Check out the previous Parts here!
Black girl factory: no two the same.
Fat black girls with strong thighs and thick heels. Mixed, black girls with uncertain smiles and kinky hair. Green-haired black girls with glittery overalls and artistic souls. Athletic black girls with Adidas slides and a smirk. Dark, shining, dark skinned girls, glasses-clad bookworm girls, hand on hip, “look at me” girls, “i don’t like to be touched- get over it” girls. Blackity black black black black girls in every shape, size and curl pattern under the sun. Black girl, we love you.Black girl, I love you. This is my love letter to all the black girls I knew growing up, and it’s already too short.
Though it took me time as a little, black girl to love and give space to characters like Sheila and Scary Spice (read Part 3 here), I was also blessed to grow up with influences who I loved from the very first moment I met them. Their big, strange personalities, their charisma, their character, their STYLE were the first instructions I received on being a black girl who would one day transform into a black woman. Here’s what I learned from the guidance they provided:
Profile 6: The Original Quirky Black Girl
When my sister and I were younger, we would always choose characters to “be.” We would watch movies and shows, and choose which character we had the most affinity with. I was Ashley, she was Mary-Kate; I was Tamara, she was Tia; I was Annie, the British Lindsay Lohan in Parent Trap, and she was Hallie, the American Lindsay Lohan. Though there were many characters on the Cosby Show that we loved from afar, my sister didn’t feel a particular affinity with any of them so she didn’t choose one; but I did. From the moment I saw her in the Cosby Show, I always chose to “be” Denise.
Denise Huxtable. *eternal sigh*
Stylish, gorgeous, funny, quirky and so okay with being herself despite Dr. Huxtable’s constant sideye. I loved Denise because she felt so real- she made big mistakes, she took big risks (including style risks). I loved her because she was so okay with being herself and making her own decisions. She represented the UNapologetic black girl before anyone else, and I loved her because her quirkiness defied expectations of how black women are told to act (sassy, angry, apathetic, cooool).
Denise defied convention.
She opened me up to the possibility of myself.
Profile 7: #EternallyTwinning with Raven-Symone
“OMG! You know who you remind me of? Raven in That’s So Raven!!!” I’ve been told this maybe 50 times in my life, and it has never been about looks. “It’s just because you’re so loud and crazy just like her.” Though I often got upset growing up whenever I was told I look like (insert ANY Black, female celebrity here)- when I was told I reminded some of my friends and peers of Raven, I took that as the BIGGEST COMPLIMENT EVER.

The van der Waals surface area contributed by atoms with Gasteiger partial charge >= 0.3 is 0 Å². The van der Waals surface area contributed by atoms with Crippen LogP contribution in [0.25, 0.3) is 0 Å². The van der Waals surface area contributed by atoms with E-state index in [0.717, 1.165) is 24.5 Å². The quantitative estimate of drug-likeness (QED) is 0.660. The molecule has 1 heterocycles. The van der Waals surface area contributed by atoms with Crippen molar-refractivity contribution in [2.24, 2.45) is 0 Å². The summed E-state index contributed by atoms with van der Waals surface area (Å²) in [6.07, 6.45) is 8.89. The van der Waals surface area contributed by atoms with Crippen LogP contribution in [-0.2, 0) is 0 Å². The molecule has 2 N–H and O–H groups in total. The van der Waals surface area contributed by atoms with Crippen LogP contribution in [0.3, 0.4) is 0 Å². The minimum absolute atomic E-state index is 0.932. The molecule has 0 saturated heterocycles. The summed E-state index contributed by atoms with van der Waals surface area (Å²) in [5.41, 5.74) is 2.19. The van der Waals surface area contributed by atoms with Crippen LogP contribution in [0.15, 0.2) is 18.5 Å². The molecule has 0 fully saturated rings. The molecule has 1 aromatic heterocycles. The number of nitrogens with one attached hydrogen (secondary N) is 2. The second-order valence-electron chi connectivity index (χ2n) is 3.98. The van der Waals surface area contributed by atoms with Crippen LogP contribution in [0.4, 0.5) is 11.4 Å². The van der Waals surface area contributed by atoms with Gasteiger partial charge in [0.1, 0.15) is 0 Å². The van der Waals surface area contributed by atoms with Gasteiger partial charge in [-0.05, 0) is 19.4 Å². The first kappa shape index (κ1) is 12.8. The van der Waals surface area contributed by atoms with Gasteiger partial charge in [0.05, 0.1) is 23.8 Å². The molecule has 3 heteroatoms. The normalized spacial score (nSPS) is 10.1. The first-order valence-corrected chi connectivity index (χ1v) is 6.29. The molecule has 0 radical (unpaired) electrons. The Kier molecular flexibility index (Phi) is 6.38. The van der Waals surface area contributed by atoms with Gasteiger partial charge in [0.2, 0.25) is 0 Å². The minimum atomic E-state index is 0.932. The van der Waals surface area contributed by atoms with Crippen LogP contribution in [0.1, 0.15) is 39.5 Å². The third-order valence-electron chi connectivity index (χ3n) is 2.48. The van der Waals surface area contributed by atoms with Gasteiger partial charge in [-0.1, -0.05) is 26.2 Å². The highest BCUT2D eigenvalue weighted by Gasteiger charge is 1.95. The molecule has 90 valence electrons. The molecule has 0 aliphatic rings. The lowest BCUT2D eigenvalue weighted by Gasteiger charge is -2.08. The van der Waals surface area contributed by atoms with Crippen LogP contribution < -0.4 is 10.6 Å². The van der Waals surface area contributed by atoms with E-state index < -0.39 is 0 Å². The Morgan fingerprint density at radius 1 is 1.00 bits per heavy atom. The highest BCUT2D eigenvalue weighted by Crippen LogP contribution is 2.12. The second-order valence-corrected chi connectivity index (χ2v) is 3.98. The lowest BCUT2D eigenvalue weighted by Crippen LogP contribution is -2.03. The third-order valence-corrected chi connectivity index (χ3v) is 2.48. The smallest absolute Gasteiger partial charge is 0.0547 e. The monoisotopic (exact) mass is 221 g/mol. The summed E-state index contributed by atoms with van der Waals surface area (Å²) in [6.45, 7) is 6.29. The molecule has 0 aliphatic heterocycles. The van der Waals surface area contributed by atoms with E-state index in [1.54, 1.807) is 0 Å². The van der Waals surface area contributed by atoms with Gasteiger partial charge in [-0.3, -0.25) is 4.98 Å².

Raven was funny. Raven was loud. Raven was always trying to do the right thing. She was charismatic, charming, stylish and knew her worth. She had great best friends, a family who supported her, and dreams that she constantly hustled for. I honestly spent a lot of my time in middle school dreaming of moving to Los Angeles and getting a show just like her. I printed out her biography in the school library and highlighted it so that I could get ideas on how to find and slay auditions. Though my dreams of childhood fame never happened, I loved living out these dreams through Raven, both as a character and a person.
I only became more obsessed with Raven when she started playing Galleria in the Cheetah Girls. I loved that Galleria was the leader of the group. Though she sometimes made some bad choices, I felt that she always kept her eye on the prize (her future success). I remember being home and placing the Cheetah Girls CD into the stereo. “Cinderella” was my favorite song and I would play it over and over again, imagining a camera focused on me in a high-angle shot.
The song, now that I think about it, is a feminist manifesto.
“I don’t want to be like Cinderella/sitting in a dark cold dusty cellar/waiting for somebody/to come and set me free”
Raven defied convention. She opened me up to the possibility of myself as my very own rescuer, as an agent of my destiny.
Profile 8: All the Unsung Heroes
As I write about all these women, more begin to come to me. I think of Tia and Tamera from Sister-Sister or Penny Proud from The Proud Family or Dionne from Clueless or Akeelah in Akeelah and the Bee or Angela from Boy Meets World. I even think of the Bratz Dolls I grew up playing with; the excitement I felt at opening up the trapezoidal boxes each Christmas that would inevitably reveal a stylish Sasha or Yasmin doll (I’ve always had big lips so seeing dolls like Bratz compared to Barbie really made me feel seen).
Though there can always be more black girls representation in our television shows and books and movies, I know that I had some good influences growing up who showed me what it could be like to be a black girl. They are the mirrors that shaped me; that gave and give me the courage to be myself.
Tune in for Part 5 tomorrow!